I spent much of an afternoon chatting with Davies in 1973 while he presided over Massey College, later attending one of his High Table dinners, and it is from those occasions that the quotes in this column are taken. Despite his theatrical appearance and deliberate, dated manner, Davies hated nothing worse than what he called "young fogies" - those pretenders who look young and everlastingly harp on the fact that they are young, but think and act with a degree of caution that would be excessive in their grandfathers. "They are the curse of the world," he thundered, "their very conservatism is secondhand, and they don't know what they are conserving."
While he had great respect for his craft, Davies categorized himself as a storyteller. "I think of an author as somebody who goes into the marketplace and puts down his rug and says, 'I will tell you a story,' and then passes the hat. And when he's taken up his collection, he tells his story, and just before the denouement he passes the hat again. If it's worth anything, fine. If not, he ceases to be an author."
In our conversation, he kept coming back to why he felt so alienated yet obsessed with being Canadian. "Canada demands a great deal from people," he pronounced, each syllable emphasized, like a preacher mouthing a benediction, "and is not, as some countries are, quick to offer in return a pleasant atmosphere or easy kind of life. I mean, France demands an awful lot from her people too, but France also offers gifts in the way of a genial, pleasant sort of life and many amenities. Canada is not really a place where you are encouraged to have large spiritual adventures."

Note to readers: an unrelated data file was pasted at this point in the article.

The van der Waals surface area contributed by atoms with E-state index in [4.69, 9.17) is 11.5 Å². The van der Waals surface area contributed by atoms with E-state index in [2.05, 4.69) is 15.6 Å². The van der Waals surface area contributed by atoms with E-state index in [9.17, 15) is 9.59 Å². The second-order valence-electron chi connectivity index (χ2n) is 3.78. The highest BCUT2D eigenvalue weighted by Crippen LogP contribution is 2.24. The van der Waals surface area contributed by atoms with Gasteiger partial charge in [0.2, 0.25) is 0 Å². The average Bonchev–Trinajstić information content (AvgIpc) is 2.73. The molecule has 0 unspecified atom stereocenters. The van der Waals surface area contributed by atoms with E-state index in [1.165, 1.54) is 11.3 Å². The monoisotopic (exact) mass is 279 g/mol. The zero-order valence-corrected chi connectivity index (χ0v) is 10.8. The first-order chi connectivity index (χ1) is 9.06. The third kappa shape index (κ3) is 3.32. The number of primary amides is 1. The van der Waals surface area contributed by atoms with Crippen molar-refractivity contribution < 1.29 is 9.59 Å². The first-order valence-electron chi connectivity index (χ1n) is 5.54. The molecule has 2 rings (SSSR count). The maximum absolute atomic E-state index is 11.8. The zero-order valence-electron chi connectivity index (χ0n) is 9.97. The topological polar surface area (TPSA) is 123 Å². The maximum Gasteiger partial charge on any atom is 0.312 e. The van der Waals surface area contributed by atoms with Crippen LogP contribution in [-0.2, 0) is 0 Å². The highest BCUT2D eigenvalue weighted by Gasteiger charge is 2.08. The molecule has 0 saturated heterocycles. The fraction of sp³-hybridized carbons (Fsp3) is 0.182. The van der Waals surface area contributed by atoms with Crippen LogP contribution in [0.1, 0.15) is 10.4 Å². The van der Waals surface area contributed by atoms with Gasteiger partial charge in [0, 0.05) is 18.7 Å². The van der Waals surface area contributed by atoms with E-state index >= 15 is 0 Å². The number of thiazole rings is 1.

And he lamented: "A lot of people complain that my novels aren't about Canada. I think they are, because I see Canada as a country torn between a very northern, rather extraordinary, mystical spirit which it fears and its desire to present itself to the world as a Scotch banker. This makes for tension, and tension is the very stuff of art, plays, novels, the whole lot."
Like his novels, Davies's conversation was peppered with the supernatural. "I am very interested in the condition of sainthood," he told me. "It is just as interesting as evil. Most saints have been unbearable nuisances in life. Some were reformers, some were sages, some were visionaries, but all were intensely alive, and thus a rebuke to people who were not. So many got martyred because nobody could stand them. Society hates exceptional people because such people make them feel inferior."
Robertson Davies was, if not a saint, certainly a genius, and most assuredly a sage and a visionary. It was to his credit and to our gain that he was also such a magnificent storyteller.
Maclean's December 18, 1995